As part of a group project, we compiled information about what you throw away at UCSD dining halls. We noticed that many students sort their trash wrong. There is a lot of plastic in the compost bin and food in the recycling bin, and students either don't understand why proper sorting is important or don't know what belongs in each bin. We're hoping that by providing some information about it that it will be less of an issue in the future.
Below we have some basic information about the basics of waste sorting and why it's important, links to our sources and further reading, and pages that we have made as resources for education.
- Composting reduces waste
- Organic waste makes up 25-50% of what people throw away
- When thrown away it decomposes in landfills and releases methane gas, a potent greenhouse gas
- Compost is great for plants, lawns, and gardens
- Increases organic matter in soil
- Helps plants absorb nutrients already in the soil
- Makes clay soils more airy and drain better
- Helps sandy soils retain water
- Helps balance pH of soil
- Can extend growing season by moderating soil temp.
- Can help control soil erosion
- Provides excess nutrients for worms (vermicompost)
- Compost conserves resources for
- Water: Compost helps soak up water, then slowly release it to the plants, also allowing you to water less. It also can keep water from evaporating by acting as mulch
- Energy and fuel: Not only does it keep this material out of landfills, but keeps it from being transported as well.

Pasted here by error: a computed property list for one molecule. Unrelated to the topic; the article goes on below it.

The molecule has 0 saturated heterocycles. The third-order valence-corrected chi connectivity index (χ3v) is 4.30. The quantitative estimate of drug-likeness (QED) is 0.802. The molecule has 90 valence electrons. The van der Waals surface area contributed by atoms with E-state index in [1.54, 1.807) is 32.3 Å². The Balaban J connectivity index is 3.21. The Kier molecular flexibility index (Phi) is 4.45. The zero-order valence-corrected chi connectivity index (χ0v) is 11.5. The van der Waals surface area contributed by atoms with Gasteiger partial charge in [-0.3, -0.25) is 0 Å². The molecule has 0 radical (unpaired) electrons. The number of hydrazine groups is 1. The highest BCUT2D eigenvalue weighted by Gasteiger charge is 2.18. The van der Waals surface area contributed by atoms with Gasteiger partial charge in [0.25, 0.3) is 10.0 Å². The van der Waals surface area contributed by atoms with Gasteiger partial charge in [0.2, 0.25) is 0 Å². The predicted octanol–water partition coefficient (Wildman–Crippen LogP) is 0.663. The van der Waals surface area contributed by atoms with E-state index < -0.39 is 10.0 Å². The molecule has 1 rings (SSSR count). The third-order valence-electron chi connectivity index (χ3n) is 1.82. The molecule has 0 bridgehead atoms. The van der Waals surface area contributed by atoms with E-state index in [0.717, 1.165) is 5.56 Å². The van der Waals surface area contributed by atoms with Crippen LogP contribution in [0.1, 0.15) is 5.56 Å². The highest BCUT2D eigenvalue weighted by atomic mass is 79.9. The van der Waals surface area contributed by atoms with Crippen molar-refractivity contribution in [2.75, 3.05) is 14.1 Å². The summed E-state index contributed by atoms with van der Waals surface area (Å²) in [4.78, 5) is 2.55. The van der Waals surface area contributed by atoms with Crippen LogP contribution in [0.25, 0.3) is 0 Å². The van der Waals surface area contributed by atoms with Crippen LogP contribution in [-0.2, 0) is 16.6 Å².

- Composting saves money
- In areas where you pay for your trash weight, the savings can be huge. Because much of compost contains a lot of water, compost weight is significant. Also, you don’t need to buy compost from the store.
More on the benefits of composting
How to compost at home
Recycling at UCSD
- List of recyclables on campus:
- Containers, including: Glass, steel, and tin
- Plastic bottles and containers with the #1-7 recycling symbol on the bottom (rigid plastic only, not plastic film)
- Aluminum cans and clean foil
- Aerosol cans that contain no propellant or material
- Mixed paper
- Molded Styrofoam packaging
- How to recycle properly on campus:
- Keep all recycling containers free of trash.
- Empty containers before recycling them.
- Remove lids from glass containers and flatten cans and plastic bottles whenever possible.
- Empty and flatten all cardboard boxes and place them inside recycling bins. (Do not leave boxes near bins, dumpsters, or on loading docks.)
- With paper, remove metal, plastic bindings, rubber bands, and plastic bags. (Staples do not need to be removed.)
- Place materials in any campus recycling container, including office bins.
- Materials that CAN'T be recycled on campus
- Carbon paper
- Wax-coated papers
- Plastic-coated papers
- Tissue or paper towels
- Paper or containers contaminated by food or other organic waste
- Plastic film
- Styrofoam food containers and packing peanuts
Infographics we made
Graphic Information on Dining Hall Trash
Plastics Recycling Numbers